Friday, June 20, 2008

Fast Loans to Avoid

Because of the recent economic situation, people look for different ways just to have their ends meet. Many businesses offers fast loans where you can get money right away but of course you have to pay an interest for that.

According to Smartmoney dot com, below are top 5 loans to avoid, if we can.

First is the Payday Loan, we all know what payday loan is. They're small in size, The typical borrower takes on just $300 to $500.The fee is typically $15 per $100 borrowed, and there's no interest. They're meant to be paid off within two weeks, so a $45 or $60 fee to help you patch things up until the next paycheck seems like a small price to pay.

Next, is the Car Title Loan, Car title loans are very similar to payday loans. They are advertised as modest short-term loans, in which the lender takes as collateral the borrower's car. Unlike the average payday loan, though, car title loans can be as high as several thousand dollars and are often based on what your car is worth, averaging 55% of its value, according to a recent report on car title loans by the Consumer Federation of America. The median smallest loan amount was $175, according to the CFA, and the highest median: $2,500. Car title loans typically have to be paid back after one month, although the specific terms can vary; some lenders structure the loan to be repaid in several installments, over a longer period of time.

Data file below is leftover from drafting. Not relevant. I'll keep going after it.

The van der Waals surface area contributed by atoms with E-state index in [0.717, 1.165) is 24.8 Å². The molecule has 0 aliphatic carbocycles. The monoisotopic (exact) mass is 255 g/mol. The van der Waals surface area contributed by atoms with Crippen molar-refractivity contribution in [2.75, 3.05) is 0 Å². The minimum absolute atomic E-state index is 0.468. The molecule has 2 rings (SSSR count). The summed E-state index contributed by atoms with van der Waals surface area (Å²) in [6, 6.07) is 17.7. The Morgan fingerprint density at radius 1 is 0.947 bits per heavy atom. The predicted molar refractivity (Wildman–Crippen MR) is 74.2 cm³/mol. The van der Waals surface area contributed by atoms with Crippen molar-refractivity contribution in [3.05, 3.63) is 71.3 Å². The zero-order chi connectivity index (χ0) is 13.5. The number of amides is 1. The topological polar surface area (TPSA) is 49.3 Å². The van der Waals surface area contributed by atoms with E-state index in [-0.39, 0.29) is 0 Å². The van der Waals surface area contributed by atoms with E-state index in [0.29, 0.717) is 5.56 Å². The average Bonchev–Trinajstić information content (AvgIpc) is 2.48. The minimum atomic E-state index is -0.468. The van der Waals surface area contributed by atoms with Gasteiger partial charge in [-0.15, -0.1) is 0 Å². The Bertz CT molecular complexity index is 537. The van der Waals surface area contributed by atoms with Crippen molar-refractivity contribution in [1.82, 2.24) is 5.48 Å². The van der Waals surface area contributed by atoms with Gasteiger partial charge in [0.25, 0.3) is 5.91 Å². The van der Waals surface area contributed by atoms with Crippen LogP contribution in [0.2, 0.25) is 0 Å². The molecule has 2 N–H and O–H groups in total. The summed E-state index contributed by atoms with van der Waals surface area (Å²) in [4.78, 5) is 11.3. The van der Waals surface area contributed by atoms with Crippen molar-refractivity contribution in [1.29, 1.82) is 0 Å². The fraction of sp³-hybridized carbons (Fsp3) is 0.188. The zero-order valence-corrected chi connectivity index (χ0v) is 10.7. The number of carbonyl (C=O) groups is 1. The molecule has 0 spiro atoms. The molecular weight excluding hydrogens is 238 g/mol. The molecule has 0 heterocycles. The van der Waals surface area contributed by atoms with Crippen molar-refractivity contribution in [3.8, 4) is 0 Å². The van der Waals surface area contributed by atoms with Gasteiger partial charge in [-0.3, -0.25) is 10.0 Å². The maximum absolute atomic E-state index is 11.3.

The 3rd top 5 loans to avoid if we can is the Cash Advance ,When you're in a cash crunch, your credit card can conveniently help out with some quick cash at any ATM. But these cash advances also come with a very steep price tag. First, there's the interest you'll be charged. Right now the average is 22%, according to the latest credit-card survey by Consumer Action, a consumer advocacy group. Cash advances also can carry pretty steep fees, ranging between 2% and 5% of the amount borrowed, with no cap.

Fourth is the Overdraft Loans, Anyone with a checking account these days has what most banks advertise as "courtesy overdraft protection," which allows you to draw money from an ATM or use your debit card in stores, even if your account balance is $0. That comes in exchange for a seemingly small fee of $35 on average.

The last one is the 401(k) loan, If you have a 401(k) plan at work, chances are you can borrow as much as half of your savings balance, for any reason you like. More than 83% of 401(k) plans allow such loans these days.
401(k) is a retirement benefit from your employer. I have the same benefit as 401k but ours is 403(b), it is a also a retirement benefit. It is a like our own savings which they take out from our payroll every payday and that depends how much percentage you have allowed to take from your payroll.
401(k) loan is not really as bad as other loans, because you borrow from your own savings, and pay yourself back via payroll deductions at a reasonable interest rate .

source smartmoney dot com through aol money...

1 buzz me:

Joy0z said...

thanks for dropping again Rets


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